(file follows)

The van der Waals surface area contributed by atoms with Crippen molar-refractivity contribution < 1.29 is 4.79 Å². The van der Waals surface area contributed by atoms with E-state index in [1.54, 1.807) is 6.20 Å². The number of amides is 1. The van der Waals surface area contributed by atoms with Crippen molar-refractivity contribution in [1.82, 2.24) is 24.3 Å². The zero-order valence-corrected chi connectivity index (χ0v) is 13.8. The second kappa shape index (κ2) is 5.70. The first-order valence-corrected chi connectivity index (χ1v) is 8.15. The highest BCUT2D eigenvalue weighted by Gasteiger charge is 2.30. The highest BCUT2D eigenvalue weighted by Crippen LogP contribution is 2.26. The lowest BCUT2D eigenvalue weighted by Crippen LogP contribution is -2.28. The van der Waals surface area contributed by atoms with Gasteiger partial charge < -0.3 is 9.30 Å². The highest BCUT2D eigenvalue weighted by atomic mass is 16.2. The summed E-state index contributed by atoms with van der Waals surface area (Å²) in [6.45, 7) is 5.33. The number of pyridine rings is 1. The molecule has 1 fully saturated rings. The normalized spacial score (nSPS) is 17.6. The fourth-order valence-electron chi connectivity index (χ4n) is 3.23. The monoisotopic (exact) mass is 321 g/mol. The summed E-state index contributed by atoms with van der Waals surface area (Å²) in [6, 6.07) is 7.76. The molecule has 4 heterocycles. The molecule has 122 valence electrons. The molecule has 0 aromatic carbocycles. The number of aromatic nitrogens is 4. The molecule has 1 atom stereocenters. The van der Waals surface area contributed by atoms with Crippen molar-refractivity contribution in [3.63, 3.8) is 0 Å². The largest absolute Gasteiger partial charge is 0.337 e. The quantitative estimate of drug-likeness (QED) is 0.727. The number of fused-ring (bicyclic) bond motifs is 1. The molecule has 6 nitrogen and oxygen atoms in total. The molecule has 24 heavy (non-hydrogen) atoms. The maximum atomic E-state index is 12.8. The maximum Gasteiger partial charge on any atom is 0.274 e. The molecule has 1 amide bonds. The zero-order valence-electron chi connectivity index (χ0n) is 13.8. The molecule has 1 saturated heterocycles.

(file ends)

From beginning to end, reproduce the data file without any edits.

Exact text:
The van der Waals surface area contributed by atoms with Crippen molar-refractivity contribution < 1.29 is 4.79 Å². The van der Waals surface area contributed by atoms with E-state index in [1.54, 1.807) is 6.20 Å². The number of amides is 1. The van der Waals surface area contributed by atoms with Crippen molar-refractivity contribution in [1.82, 2.24) is 24.3 Å². The zero-order valence-corrected chi connectivity index (χ0v) is 13.8. The second kappa shape index (κ2) is 5.70. The first-order valence-corrected chi connectivity index (χ1v) is 8.15. The highest BCUT2D eigenvalue weighted by Gasteiger charge is 2.30. The highest BCUT2D eigenvalue weighted by Crippen LogP contribution is 2.26. The lowest BCUT2D eigenvalue weighted by Crippen LogP contribution is -2.28. The van der Waals surface area contributed by atoms with Gasteiger partial charge < -0.3 is 9.30 Å². The highest BCUT2D eigenvalue weighted by atomic mass is 16.2. The summed E-state index contributed by atoms with van der Waals surface area (Å²) in [6.45, 7) is 5.33. The number of pyridine rings is 1. The molecule has 1 fully saturated rings. The normalized spacial score (nSPS) is 17.6. The fourth-order valence-electron chi connectivity index (χ4n) is 3.23. The monoisotopic (exact) mass is 321 g/mol. The summed E-state index contributed by atoms with van der Waals surface area (Å²) in [6, 6.07) is 7.76. The molecule has 4 heterocycles. The molecule has 122 valence electrons. The molecule has 0 aromatic carbocycles. The number of aromatic nitrogens is 4. The molecule has 1 atom stereocenters. The van der Waals surface area contributed by atoms with Crippen molar-refractivity contribution in [3.63, 3.8) is 0 Å². The largest absolute Gasteiger partial charge is 0.337 e. The quantitative estimate of drug-likeness (QED) is 0.727. The number of fused-ring (bicyclic) bond motifs is 1. The molecule has 6 nitrogen and oxygen atoms in total. The molecule has 24 heavy (non-hydrogen) atoms. The maximum atomic E-state index is 12.8. The maximum Gasteiger partial charge on any atom is 0.274 e. The molecule has 1 amide bonds. The zero-order valence-electron chi connectivity index (χ0n) is 13.8. The molecule has 1 saturated heterocycles.